eWEEKChat April 8: Can We Secure the Internet of Other People's Things?

On Wednesday, April 8, at 11 a.m. PST/2 p.m. EST/7 p.m. GMT, @eWEEKNews will host its monthly #eWEEKChat. Plan to join us for a lively discussion.

On Wednesday, April 8, at 11 a.m. PST/2 p.m. EST/7 p.m. GMT, @eWEEKNews will host its monthly #eWEEKChat. The topic will be "Can We Secure the Internet of Other People's Things?" It will be moderated by Chris Preimesberger, who serves as eWEEK's editor of features and analysis.

Some quick facts:

Topic: Can We Secure the Internet of Other People's Things?

Date/time: April 8, 2014 @11a.m. PST/2 p.m. EST/7 p.m. GMT

Hosted by: @eWEEKNews

Sponsored by: Hewlett-Packard

Moderator: Chris Preimesberger: @editingwhiz

Tweetchat handle: Use #eWEEKChat to follow/participate or use the widget below.

Chatroom real-time links: We have two: http://tweetchat.com/room/eweekchat or http://www.tchat.io/rooms/eweekchat.

Can We Secure the Internet of Other People's Things?

The Internet of Other People's Things is another way to describe the IoT in the hands of bad actors. The person-to-person Internet has long been a playground for hackers, but the IoT, with all the autonomic devices about to come online, multiplies attack surfaces tremendously.

However, the IoOPT isn't only about bad actors. People, and not always bad guys, will be connecting (often by accident) with other people's devices more often, and not just with phones and tablets. The sheer number of new URLs will fan this flame. Network flaws and crossed wires in networks also will contribute to this. Security will work well for some devices and networks and less well on other networks.

IoT devices will mostly be embedded systems with lightweight operating systems, such as Linux. Each device will thus be a fully accessible server on the Internet with access to the rest of the Internet. There are already too many possible points of entry for security to be airtight, and with the IoT, these will be multiplied a hundredfold or more.

Talk about the Wild West. There are no IoT-related regulations involved at this early point--security or otherwise. Any entity can have as many IP addresses as they desire for use in any way they want. Scale-out IoT isn't an issue; there appear to be no limits on the size and scope of networks, as long as there is bandwidth to run everything. With more entries into the Internet comes more on-ramps for hackers.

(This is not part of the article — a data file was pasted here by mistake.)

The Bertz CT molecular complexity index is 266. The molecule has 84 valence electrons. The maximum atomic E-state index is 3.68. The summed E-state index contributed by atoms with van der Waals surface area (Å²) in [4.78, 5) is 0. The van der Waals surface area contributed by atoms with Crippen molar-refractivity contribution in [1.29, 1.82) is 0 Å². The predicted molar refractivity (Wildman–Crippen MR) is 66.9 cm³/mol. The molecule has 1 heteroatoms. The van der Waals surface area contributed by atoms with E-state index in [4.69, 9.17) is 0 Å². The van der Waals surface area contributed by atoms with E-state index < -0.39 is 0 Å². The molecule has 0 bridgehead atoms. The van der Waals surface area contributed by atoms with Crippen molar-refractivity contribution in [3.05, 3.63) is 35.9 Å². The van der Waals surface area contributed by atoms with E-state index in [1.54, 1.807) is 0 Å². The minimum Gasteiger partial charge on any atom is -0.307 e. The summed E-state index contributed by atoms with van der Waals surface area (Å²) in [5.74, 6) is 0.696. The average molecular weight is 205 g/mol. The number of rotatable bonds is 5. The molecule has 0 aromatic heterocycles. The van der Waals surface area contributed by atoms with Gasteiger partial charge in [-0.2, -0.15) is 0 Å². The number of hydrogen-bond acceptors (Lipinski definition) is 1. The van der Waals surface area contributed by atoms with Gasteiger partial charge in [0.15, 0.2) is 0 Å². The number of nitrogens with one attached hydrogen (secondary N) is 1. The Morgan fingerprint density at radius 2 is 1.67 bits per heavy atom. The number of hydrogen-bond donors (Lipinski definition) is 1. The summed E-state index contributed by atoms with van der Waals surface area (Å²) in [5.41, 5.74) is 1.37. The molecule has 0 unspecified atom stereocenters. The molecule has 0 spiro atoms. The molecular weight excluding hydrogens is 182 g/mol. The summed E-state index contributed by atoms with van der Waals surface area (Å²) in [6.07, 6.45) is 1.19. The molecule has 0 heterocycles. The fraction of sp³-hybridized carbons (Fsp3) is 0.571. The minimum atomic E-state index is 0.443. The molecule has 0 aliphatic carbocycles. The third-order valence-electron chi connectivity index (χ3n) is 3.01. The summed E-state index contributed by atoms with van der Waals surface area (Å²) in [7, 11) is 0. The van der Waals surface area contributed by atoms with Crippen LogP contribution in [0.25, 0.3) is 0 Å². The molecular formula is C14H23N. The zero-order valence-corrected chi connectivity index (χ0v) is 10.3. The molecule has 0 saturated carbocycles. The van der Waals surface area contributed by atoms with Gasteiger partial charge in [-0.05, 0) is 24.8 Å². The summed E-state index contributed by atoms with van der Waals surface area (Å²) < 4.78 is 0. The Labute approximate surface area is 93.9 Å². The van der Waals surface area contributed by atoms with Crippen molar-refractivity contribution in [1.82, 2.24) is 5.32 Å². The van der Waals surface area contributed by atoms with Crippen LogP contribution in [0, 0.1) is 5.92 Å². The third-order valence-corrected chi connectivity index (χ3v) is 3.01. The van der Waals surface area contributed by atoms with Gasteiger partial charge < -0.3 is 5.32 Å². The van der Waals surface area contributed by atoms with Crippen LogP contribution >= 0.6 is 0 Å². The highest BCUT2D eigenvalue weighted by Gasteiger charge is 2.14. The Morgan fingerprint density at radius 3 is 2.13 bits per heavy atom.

More Entry Points, More Hacking Doorways

How will we stop a malicious third party who takes control of 1 million or 10 million inanimate devices? What will happen if that malicious third party decided to launch attacks using all those devices? This is happening now, and it will only be happening more often, and with more zombie devices.

Where is all this new data going to live? The answer is the usual places: storage arrays, networks and servers on-premises and in the cloud that are hit all the time by hackers. But conventional protection of storage silos and servers has not succeeded. We need to get more granular with data security.

New security schemes are now being built for this possibility, but it may take years for them to replace entrenched legacy enterprise security systems. Individuals can move faster on this. Until we start maintaining each of our own corners of the Internet with more care, our own devices will eventually become part of the Internet of Other People's Things and in the control of bad actors. In fact, many of our devices are already part of that "bad actor" setup, and we don't know it.

Thus, the security and privacy of individual data files, using encryption and federated or two-step authentication whenever possible, is where this is all leading. Next-gen security will need to start with a data-centric--not a system-centric--approach.

What is this, and how does it work? Join our discussion April 8 to find out.

Questions we likely will ask on April 8:

Q1: How do you define data-centric anything: networking, storage, security?

Q2: Are any of you currently using a data-centric security-type system?

Q3: Who are some vendors you know that are working on new-gen security for the Internet?

Q4: What types of security would you like to see at your company, or in your own network? You can dream here.

Q5: Do you think it's possible for hacking to be completely blunted? Will the bad actors always be ahead of the institutions?

Plan to join us for an hour on April 8.